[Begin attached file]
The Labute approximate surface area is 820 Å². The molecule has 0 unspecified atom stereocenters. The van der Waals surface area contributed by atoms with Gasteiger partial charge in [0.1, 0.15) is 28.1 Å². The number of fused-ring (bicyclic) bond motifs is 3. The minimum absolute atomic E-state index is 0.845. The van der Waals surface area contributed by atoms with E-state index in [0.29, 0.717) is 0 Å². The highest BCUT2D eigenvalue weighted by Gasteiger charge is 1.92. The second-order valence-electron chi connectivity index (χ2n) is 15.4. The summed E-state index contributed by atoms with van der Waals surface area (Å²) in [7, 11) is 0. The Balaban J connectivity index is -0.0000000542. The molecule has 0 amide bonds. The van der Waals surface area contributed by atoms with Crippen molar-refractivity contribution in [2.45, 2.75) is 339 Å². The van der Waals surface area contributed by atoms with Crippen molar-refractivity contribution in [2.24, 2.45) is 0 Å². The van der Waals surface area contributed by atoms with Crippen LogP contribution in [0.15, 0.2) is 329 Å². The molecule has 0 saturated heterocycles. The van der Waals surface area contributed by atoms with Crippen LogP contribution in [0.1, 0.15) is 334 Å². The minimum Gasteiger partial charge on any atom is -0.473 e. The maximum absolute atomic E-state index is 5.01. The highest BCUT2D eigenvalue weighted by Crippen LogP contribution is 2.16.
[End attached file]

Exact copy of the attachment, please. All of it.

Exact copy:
The Labute approximate surface area is 820 Å². The molecule has 0 unspecified atom stereocenters. The van der Waals surface area contributed by atoms with Gasteiger partial charge in [0.1, 0.15) is 28.1 Å². The number of fused-ring (bicyclic) bond motifs is 3. The minimum absolute atomic E-state index is 0.845. The van der Waals surface area contributed by atoms with E-state index in [0.29, 0.717) is 0 Å². The highest BCUT2D eigenvalue weighted by Gasteiger charge is 1.92. The second-order valence-electron chi connectivity index (χ2n) is 15.4. The summed E-state index contributed by atoms with van der Waals surface area (Å²) in [7, 11) is 0. The Balaban J connectivity index is -0.0000000542. The molecule has 0 amide bonds. The van der Waals surface area contributed by atoms with Crippen molar-refractivity contribution in [2.45, 2.75) is 339 Å². The van der Waals surface area contributed by atoms with Crippen molar-refractivity contribution in [2.24, 2.45) is 0 Å². The van der Waals surface area contributed by atoms with Crippen LogP contribution in [0.15, 0.2) is 329 Å². The molecule has 0 saturated heterocycles. The van der Waals surface area contributed by atoms with Crippen LogP contribution in [0.1, 0.15) is 334 Å². The minimum Gasteiger partial charge on any atom is -0.473 e. The maximum absolute atomic E-state index is 5.01. The highest BCUT2D eigenvalue weighted by Crippen LogP contribution is 2.16.